Jonah Mutono On 'GERG' And Embracing His Identity And Ugandan Heritage NPR's Scott Simon talks with the R&B singer dubbed "the Ugandan Frank Ocean" about his album GERG and his experience reconciling his sexuality with the community that raised him.

On His Debut Album, Jonah Mutono Embraces His Identity And His Name

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Jonah Mutono's new album, "GERG," is really a reentry. You may have heard some of his music before when he was known as Kidepo. But now he's sharing his real name and real story of self-acceptance for the first time.


JONAH MUTONO: (Singing) Put your name tag on. Let's go. Put your name tag on...

SIMON: Jonah Mutono joins us now from Los Angeles. Thanks so much for being with us.

MUTONO: Hi, there. Thanks so much for having me.

SIMON: And why were you using another name for your music previously?

MUTONO: I used the name Kidepo because it was a good way to hide.

SIMON: And what made you change? Why did you want to do something different now?

MUTONO: I think, you know, I was writing incredibly personal music. And all of my favorite artists - you really see them as human beings out in the world. And you can link this to their music. I didn't want to deprive people of the experience of, you know, knowing the artist a little better when hearing my music.

SIMON: Well, and let's not delay it. And begin to tell your story. Let's hear the song "The Low."


MUTONO: (Singing) I never had one bad dream about you. Not one, nowhere. I really can't take you to my mama. She couldn't bear. Waiting on 16th at the place we meet. Don't you love and leave me.

SIMON: Beautiful song. What can you tell us about it?

MUTONO: This is the last song that I wrote for the album. This song talks about a relationship I had while I was living in England where I felt that I had to sneak around and hide this person from everybody in my life because I grew up in a very religious background, you know, the Christian church. And even though everyone was so good to me, I hadn't come out to them yet in this way. And I was in a same-sex relationship. So I kind of did it behind everyone's backs in a way.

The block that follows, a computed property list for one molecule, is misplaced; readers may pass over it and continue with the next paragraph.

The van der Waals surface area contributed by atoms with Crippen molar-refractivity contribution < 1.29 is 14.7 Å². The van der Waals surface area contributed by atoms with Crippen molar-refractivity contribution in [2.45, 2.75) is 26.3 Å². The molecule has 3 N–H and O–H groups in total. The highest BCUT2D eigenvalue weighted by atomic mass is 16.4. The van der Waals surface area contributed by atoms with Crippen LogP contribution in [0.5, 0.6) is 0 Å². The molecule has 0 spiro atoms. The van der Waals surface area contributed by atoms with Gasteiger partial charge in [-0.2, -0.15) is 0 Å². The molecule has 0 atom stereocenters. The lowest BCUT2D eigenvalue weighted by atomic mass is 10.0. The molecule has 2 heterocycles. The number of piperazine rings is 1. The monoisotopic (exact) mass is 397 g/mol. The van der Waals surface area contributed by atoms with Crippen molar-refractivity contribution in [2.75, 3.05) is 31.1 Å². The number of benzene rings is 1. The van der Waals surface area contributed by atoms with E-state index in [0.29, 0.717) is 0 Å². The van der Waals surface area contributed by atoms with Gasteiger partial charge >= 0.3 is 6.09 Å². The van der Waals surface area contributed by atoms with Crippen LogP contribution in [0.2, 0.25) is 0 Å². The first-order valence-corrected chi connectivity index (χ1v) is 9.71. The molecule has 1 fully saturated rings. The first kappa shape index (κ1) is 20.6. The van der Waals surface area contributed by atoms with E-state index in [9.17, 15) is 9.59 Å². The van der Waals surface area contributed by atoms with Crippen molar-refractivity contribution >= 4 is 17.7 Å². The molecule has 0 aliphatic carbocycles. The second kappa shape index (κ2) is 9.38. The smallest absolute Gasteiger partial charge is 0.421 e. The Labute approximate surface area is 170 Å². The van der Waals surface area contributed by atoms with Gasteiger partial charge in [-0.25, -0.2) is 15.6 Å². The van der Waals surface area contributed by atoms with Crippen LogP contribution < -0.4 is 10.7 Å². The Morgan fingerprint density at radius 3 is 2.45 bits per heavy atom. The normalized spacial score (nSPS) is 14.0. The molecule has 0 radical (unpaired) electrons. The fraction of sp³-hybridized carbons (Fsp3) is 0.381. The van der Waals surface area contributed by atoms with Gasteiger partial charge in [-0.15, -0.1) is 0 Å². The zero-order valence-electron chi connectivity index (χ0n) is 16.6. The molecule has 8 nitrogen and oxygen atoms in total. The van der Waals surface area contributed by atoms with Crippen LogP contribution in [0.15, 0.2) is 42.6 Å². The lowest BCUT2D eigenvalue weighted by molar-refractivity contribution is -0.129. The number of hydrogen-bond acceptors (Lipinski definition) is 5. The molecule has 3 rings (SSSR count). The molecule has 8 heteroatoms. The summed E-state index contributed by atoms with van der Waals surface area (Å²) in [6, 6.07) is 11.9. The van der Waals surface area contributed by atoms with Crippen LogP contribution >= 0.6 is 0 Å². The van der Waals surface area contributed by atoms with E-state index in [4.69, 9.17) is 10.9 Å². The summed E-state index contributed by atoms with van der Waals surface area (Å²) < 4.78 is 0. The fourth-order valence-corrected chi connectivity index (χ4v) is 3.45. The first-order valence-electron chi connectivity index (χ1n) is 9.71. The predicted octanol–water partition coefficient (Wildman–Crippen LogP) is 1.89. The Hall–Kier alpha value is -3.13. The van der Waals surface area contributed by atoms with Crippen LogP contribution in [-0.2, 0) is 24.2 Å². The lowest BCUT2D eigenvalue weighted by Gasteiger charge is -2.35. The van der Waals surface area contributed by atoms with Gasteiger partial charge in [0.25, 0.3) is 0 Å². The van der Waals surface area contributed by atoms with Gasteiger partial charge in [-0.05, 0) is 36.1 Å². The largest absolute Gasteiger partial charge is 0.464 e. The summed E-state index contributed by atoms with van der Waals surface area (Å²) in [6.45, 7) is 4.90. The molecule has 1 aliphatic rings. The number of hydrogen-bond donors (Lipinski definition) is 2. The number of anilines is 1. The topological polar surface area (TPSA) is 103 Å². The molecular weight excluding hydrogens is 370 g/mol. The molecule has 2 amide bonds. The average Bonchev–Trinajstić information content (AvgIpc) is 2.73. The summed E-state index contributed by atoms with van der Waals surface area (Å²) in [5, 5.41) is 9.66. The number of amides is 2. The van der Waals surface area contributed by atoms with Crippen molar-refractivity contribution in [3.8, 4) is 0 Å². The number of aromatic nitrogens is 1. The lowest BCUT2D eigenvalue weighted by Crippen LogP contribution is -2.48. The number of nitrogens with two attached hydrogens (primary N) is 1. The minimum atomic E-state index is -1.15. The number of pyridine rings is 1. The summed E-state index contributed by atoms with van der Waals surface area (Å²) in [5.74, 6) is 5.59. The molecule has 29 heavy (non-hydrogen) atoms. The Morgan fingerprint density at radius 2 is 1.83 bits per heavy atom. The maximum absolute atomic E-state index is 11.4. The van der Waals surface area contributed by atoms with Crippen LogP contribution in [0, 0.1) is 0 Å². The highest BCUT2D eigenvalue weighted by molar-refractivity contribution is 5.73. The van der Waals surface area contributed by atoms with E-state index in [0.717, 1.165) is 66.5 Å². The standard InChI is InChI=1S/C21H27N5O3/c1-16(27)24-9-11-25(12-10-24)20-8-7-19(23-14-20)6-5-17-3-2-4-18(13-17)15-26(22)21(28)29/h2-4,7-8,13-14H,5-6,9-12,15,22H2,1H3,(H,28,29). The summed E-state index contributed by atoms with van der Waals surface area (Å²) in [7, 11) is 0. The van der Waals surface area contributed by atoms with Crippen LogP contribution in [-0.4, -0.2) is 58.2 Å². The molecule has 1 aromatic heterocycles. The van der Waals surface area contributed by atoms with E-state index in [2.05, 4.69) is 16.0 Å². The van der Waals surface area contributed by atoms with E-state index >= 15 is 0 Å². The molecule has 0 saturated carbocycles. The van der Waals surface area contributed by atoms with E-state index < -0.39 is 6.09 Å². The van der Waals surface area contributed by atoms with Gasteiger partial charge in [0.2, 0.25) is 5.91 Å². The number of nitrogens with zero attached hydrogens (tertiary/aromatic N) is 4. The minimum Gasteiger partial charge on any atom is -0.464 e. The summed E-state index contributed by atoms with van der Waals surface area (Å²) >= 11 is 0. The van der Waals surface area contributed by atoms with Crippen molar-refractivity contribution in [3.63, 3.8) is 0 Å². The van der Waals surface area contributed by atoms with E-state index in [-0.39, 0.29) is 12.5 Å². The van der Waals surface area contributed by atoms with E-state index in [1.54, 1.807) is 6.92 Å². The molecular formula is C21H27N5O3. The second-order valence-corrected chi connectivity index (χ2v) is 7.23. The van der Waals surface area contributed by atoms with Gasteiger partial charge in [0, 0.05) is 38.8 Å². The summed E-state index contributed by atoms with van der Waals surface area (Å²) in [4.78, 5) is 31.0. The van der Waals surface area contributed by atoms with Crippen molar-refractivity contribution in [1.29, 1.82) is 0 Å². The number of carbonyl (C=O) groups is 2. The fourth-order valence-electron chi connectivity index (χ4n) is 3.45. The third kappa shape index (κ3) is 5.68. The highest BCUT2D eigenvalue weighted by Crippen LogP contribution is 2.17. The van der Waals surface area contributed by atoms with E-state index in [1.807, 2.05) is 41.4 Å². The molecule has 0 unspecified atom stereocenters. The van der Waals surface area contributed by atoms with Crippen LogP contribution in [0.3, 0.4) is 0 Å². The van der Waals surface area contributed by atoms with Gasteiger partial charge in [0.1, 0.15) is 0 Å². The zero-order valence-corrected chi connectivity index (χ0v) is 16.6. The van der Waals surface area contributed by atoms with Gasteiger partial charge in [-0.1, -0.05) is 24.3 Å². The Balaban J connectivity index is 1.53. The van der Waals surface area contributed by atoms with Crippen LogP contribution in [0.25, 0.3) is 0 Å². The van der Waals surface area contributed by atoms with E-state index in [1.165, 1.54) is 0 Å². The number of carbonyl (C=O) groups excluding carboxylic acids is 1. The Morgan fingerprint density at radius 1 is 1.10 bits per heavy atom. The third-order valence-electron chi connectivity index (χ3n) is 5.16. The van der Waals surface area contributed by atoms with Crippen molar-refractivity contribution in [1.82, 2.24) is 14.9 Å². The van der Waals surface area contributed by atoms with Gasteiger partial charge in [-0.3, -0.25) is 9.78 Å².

MUTONO: (Singing) Out in the world, out in the world. I won’t find anyone like you. Oh, what I might do if I could have you...

SIMON: You grew up in Uganda, but you were born in London, I gather, and moved around a bit.


SIMON: Can you help us understand what it was like for you to, on the one hand, realize something about yourself, but you didn't want to distance yourself from family and other people that you loved and perhaps even at church that you loved? Just help us understand all the factors that were weighing in your life then.

MUTONO: It was interesting because I think right before this period in my life, I lived in New York by myself, and I'd made a whole new collection of friends. And so I was really allowed to experiment. When I went back to London and I was dropped back into the environments and the communities that I used to be in, I just didn't know how they'd react because in my experience, everyone really, you know, looked down upon people who, you know, had a same-sex orientation. But I still wanted the freedom to experiment and see where I was with all that because I was still discovering what it was to me.